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Pop Group

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BackgroundEdit

Line Up
Mark Stewart(lyrics, vocals)
Jon Waddington (guitar)
Gareth Sager (guitar)
Simon Underwood (bass)
Bruce Smith (drums, percussion)

"The Pop Group were not the easiest band of the early post-punk era to listen to, but those who made the effort were in for an interesting melange of primitive rhythms and avant-garde guitar racket." allmusic.com)

The Pop Group were a post-punk band from Bristol, UK. Their debut single, "She Is Beyond Good And Evil" was released on Radar Records in March 1979. Their debut album, Y, was produced by Dennis Bovell and found critical acclaim but low sales figures. Although it did not chart, the album's success was sufficient to convince Rough Trade to sign the band, but not before more line-up changes, with Dan Catsis replacing Underwood on bass.

R-383341-1156087429

Original sleeve for We Are All Prostitutes, featuring portraits of the band and quoting from an Amnesty International report

The band's career with Rough Trade commenced with what is possibly their best-known single, "We Are All Prostitutes", which featuring a guest appearance by free improviser Tristan Honsinger on cello. This was followed by the release of their second album, For How Much Longer Do We Tolerate Mass Murder? in 1980, which included a contribution from US proto-rappers The Last Poets.

Shortly afterwards, The Pop Group released a split single, "Where There's a Will...", with the Slits, a band with whom they now shared a drummer and managers (Christine Robertson and Dick O'Dell), as well as a growing interest in exploring musical genres such as dub and funk rhythms.

thumb|320px|left|Pop Group, "She's Beyond Good And Evil"The band split in 1981 after legal wranglings and internal disagreements. Members of the group went on to join bands including Pigbag, Maximum Joy, Head and Rip Rig & Panic, the latter notable for the involvement of Neneh Cherry. Stewart later collaborated with On-U Sound, issuing records firstly as Mark Stewart and Maffia, then as a solo artist.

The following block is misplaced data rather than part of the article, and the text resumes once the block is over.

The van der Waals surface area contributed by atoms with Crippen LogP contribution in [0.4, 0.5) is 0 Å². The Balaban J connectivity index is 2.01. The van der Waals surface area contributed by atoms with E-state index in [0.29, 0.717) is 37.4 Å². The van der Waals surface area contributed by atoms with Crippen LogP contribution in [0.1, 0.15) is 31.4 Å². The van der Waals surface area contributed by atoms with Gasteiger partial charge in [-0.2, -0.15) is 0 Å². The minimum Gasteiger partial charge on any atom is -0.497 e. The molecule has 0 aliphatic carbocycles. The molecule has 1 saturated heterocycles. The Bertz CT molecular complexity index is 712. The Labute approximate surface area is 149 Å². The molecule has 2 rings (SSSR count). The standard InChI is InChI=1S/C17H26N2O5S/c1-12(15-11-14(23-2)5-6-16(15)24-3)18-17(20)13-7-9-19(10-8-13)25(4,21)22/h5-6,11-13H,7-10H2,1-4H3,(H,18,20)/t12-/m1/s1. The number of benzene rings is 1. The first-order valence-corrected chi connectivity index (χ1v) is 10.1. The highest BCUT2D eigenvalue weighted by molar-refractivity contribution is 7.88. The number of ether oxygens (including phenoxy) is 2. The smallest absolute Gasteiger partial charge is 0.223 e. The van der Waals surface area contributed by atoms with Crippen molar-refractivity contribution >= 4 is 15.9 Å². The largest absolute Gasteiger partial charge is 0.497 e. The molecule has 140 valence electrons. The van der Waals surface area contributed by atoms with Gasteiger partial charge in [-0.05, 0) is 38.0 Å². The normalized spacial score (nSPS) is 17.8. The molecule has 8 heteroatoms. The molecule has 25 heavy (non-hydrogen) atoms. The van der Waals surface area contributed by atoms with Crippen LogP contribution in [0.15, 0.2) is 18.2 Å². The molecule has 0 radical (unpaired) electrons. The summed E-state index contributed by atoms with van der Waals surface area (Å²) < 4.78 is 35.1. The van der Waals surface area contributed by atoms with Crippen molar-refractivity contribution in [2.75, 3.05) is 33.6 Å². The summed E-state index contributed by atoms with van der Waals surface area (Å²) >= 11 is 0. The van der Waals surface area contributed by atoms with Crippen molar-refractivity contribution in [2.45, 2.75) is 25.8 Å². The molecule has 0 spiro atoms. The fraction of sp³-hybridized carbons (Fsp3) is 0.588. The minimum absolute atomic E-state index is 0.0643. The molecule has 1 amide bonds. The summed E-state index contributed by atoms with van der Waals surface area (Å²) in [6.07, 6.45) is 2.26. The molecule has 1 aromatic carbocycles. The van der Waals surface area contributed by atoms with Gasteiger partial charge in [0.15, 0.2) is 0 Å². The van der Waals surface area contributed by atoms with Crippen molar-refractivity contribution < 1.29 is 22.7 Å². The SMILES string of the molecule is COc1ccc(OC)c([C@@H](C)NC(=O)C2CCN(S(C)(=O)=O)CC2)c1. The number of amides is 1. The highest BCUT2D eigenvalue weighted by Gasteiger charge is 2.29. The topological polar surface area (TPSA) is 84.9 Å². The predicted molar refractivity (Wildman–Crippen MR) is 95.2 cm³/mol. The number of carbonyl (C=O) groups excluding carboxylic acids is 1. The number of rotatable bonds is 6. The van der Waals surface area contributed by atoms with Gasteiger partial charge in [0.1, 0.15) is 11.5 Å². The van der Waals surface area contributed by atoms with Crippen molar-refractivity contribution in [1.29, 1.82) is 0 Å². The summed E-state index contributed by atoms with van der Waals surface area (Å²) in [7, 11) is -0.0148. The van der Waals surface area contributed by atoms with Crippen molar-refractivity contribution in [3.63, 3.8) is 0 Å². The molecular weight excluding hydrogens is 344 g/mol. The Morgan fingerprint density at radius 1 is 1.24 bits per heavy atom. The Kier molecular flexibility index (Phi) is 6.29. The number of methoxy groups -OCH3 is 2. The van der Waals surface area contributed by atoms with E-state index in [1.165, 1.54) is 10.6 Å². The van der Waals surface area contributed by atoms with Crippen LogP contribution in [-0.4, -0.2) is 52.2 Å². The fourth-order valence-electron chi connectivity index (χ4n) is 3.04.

The band were patently favoured by Peel, as witness the numerous plays he gave to their early releases and his comment on 29 August 1979 when hearing that they were to support Patti Smith on her upcoming tour, "she knows a good band when she hears one." However, Bill Aitken gave a less than flattering description of the circumstances surrounding the recording of their only session ([1]).

Festive Fifty EntriesEdit

  • None

SessionsEdit

One session. Recorded 1978-07-03. First broadcast 10 August 1978, repeated 29 August 1978 and 07 December 1978. No known commercial release.

1. Words Disobey Me / Kiss The Book / We Are Time (Mooo)

PlaysEdit

(JP: 'I can't help but wonder that the observations about consumer fascism... I mean, does this mean that the Pop Group don't want us to buy their record?')
  • 25 February 1980: 'We Are All Prostitutes (7")' (Rough Trade)
  • 11 March 1980: 'Where There's A Will There's A Way (7"-double A side collaboration with the Slits)' (Rough Trade)
  • 12 March 1980: 'Where There's A Will There's A Way (7"-double A side collaboration with the Slits)' (Rough Trade)
  • 27 March 1980: Where There’s A Will There’s A Way (split 7” with Slits) Y
  • 01 April 1980: 'Blind Faith (LP-For How Much Longer Do We Tolerate Mass Murder?)' (Rough Trade)
  • 02 April 1980: 'Feed The Hungry (LP-For How Much Longer Do We Tolerate Mass Murder?)' (Y)
  • 08 April 1980: 'Where There's A Will There's A Way (7"-double A side collaboration with the Slits)' (Rough Trade)
  • 30 June 1980: 'Thief Of Fire (LP-We Are Time)' (Rough Trade)
  • 07 July 1980: 'Trap (LP-We Are Time)' (Rough Trade)
  • 15 July 1980: We Are Time (LP – We Are Time) Rough Trade
  • 14 August 1980: Sense Of Purpose (LP - We Are Time) Rough Trade/Y
  • 14 September 1981: 'She Is Beyond Good And Evil (7")' Radar
  • 22 October 1981: Thief Of Fire (unknown source)

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